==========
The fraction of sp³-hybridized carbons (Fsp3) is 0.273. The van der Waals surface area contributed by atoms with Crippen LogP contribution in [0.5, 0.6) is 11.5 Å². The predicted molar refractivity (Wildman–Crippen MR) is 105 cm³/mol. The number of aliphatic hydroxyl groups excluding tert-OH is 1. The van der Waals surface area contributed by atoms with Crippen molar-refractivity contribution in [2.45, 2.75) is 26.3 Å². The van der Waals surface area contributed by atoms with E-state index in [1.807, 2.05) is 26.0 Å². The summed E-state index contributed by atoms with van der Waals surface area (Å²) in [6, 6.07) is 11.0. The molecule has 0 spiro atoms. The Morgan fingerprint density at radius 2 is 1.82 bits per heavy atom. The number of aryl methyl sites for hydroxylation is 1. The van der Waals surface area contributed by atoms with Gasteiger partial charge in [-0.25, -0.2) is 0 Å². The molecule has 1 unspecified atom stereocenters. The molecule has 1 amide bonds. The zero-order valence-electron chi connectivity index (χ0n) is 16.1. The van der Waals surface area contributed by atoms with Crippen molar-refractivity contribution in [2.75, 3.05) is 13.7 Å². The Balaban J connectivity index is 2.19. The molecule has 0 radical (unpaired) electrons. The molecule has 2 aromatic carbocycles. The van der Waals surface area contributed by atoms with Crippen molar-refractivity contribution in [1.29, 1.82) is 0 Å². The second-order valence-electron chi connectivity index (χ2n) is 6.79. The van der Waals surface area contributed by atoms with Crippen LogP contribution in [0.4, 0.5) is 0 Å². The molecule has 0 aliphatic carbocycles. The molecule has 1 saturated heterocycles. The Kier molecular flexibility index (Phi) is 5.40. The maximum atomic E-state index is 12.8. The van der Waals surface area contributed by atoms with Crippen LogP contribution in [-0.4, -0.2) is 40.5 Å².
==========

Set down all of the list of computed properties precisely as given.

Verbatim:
The fraction of sp³-hybridized carbons (Fsp3) is 0.273. The van der Waals surface area contributed by atoms with Crippen LogP contribution in [0.5, 0.6) is 11.5 Å². The predicted molar refractivity (Wildman–Crippen MR) is 105 cm³/mol. The number of aliphatic hydroxyl groups excluding tert-OH is 1. The van der Waals surface area contributed by atoms with Crippen molar-refractivity contribution in [2.45, 2.75) is 26.3 Å². The van der Waals surface area contributed by atoms with E-state index in [1.807, 2.05) is 26.0 Å². The summed E-state index contributed by atoms with van der Waals surface area (Å²) in [6, 6.07) is 11.0. The molecule has 0 spiro atoms. The Morgan fingerprint density at radius 2 is 1.82 bits per heavy atom. The number of aryl methyl sites for hydroxylation is 1. The van der Waals surface area contributed by atoms with Gasteiger partial charge in [-0.25, -0.2) is 0 Å². The molecule has 1 unspecified atom stereocenters. The molecule has 1 amide bonds. The zero-order valence-electron chi connectivity index (χ0n) is 16.1. The van der Waals surface area contributed by atoms with Crippen molar-refractivity contribution in [2.75, 3.05) is 13.7 Å². The Balaban J connectivity index is 2.19. The molecule has 0 radical (unpaired) electrons. The molecule has 2 aromatic carbocycles. The van der Waals surface area contributed by atoms with Crippen molar-refractivity contribution in [1.29, 1.82) is 0 Å². The second-order valence-electron chi connectivity index (χ2n) is 6.79. The van der Waals surface area contributed by atoms with Crippen LogP contribution in [0.4, 0.5) is 0 Å². The molecule has 0 aliphatic carbocycles. The molecule has 1 saturated heterocycles. The Kier molecular flexibility index (Phi) is 5.40. The maximum atomic E-state index is 12.8. The van der Waals surface area contributed by atoms with Crippen LogP contribution in [-0.4, -0.2) is 40.5 Å².